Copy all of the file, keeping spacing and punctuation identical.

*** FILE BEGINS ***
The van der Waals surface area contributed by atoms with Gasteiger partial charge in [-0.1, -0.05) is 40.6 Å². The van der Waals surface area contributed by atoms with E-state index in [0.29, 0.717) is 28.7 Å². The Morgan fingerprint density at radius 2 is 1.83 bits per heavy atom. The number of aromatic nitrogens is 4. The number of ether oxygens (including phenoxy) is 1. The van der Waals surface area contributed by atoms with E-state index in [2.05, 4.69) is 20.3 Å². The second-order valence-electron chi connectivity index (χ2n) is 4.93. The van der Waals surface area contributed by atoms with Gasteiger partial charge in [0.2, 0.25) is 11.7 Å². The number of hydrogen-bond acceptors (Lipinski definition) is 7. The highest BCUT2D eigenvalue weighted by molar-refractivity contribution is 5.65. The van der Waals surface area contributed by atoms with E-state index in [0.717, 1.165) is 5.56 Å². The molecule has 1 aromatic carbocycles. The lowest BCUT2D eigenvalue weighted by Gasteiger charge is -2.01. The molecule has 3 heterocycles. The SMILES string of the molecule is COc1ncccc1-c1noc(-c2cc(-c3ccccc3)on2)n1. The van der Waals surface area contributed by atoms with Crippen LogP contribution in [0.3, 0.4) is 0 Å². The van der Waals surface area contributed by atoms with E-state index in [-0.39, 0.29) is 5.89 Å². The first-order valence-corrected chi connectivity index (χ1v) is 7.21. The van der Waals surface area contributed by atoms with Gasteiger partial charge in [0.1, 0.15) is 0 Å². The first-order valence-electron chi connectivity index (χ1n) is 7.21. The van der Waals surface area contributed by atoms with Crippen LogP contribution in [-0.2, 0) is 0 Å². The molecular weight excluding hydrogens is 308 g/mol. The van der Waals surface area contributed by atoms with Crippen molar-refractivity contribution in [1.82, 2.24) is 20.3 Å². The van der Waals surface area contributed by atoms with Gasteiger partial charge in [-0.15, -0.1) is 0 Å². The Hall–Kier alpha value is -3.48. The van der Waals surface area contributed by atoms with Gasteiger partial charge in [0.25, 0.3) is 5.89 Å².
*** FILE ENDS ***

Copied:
The van der Waals surface area contributed by atoms with Gasteiger partial charge in [-0.1, -0.05) is 40.6 Å². The van der Waals surface area contributed by atoms with E-state index in [0.29, 0.717) is 28.7 Å². The Morgan fingerprint density at radius 2 is 1.83 bits per heavy atom. The number of aromatic nitrogens is 4. The number of ether oxygens (including phenoxy) is 1. The van der Waals surface area contributed by atoms with E-state index in [2.05, 4.69) is 20.3 Å². The second-order valence-electron chi connectivity index (χ2n) is 4.93. The van der Waals surface area contributed by atoms with Gasteiger partial charge in [0.2, 0.25) is 11.7 Å². The number of hydrogen-bond acceptors (Lipinski definition) is 7. The highest BCUT2D eigenvalue weighted by molar-refractivity contribution is 5.65. The van der Waals surface area contributed by atoms with E-state index in [0.717, 1.165) is 5.56 Å². The molecule has 1 aromatic carbocycles. The lowest BCUT2D eigenvalue weighted by Gasteiger charge is -2.01. The molecule has 3 heterocycles. The SMILES string of the molecule is COc1ncccc1-c1noc(-c2cc(-c3ccccc3)on2)n1. The van der Waals surface area contributed by atoms with Crippen LogP contribution in [0.3, 0.4) is 0 Å². The van der Waals surface area contributed by atoms with E-state index in [-0.39, 0.29) is 5.89 Å². The first-order valence-corrected chi connectivity index (χ1v) is 7.21. The van der Waals surface area contributed by atoms with Gasteiger partial charge in [0.1, 0.15) is 0 Å². The first-order valence-electron chi connectivity index (χ1n) is 7.21. The van der Waals surface area contributed by atoms with Crippen LogP contribution in [-0.2, 0) is 0 Å². The molecular weight excluding hydrogens is 308 g/mol. The van der Waals surface area contributed by atoms with Crippen molar-refractivity contribution in [1.82, 2.24) is 20.3 Å². The van der Waals surface area contributed by atoms with Gasteiger partial charge in [-0.15, -0.1) is 0 Å². The Hall–Kier alpha value is -3.48. The van der Waals surface area contributed by atoms with Gasteiger partial charge in [0.25, 0.3) is 5.89 Å².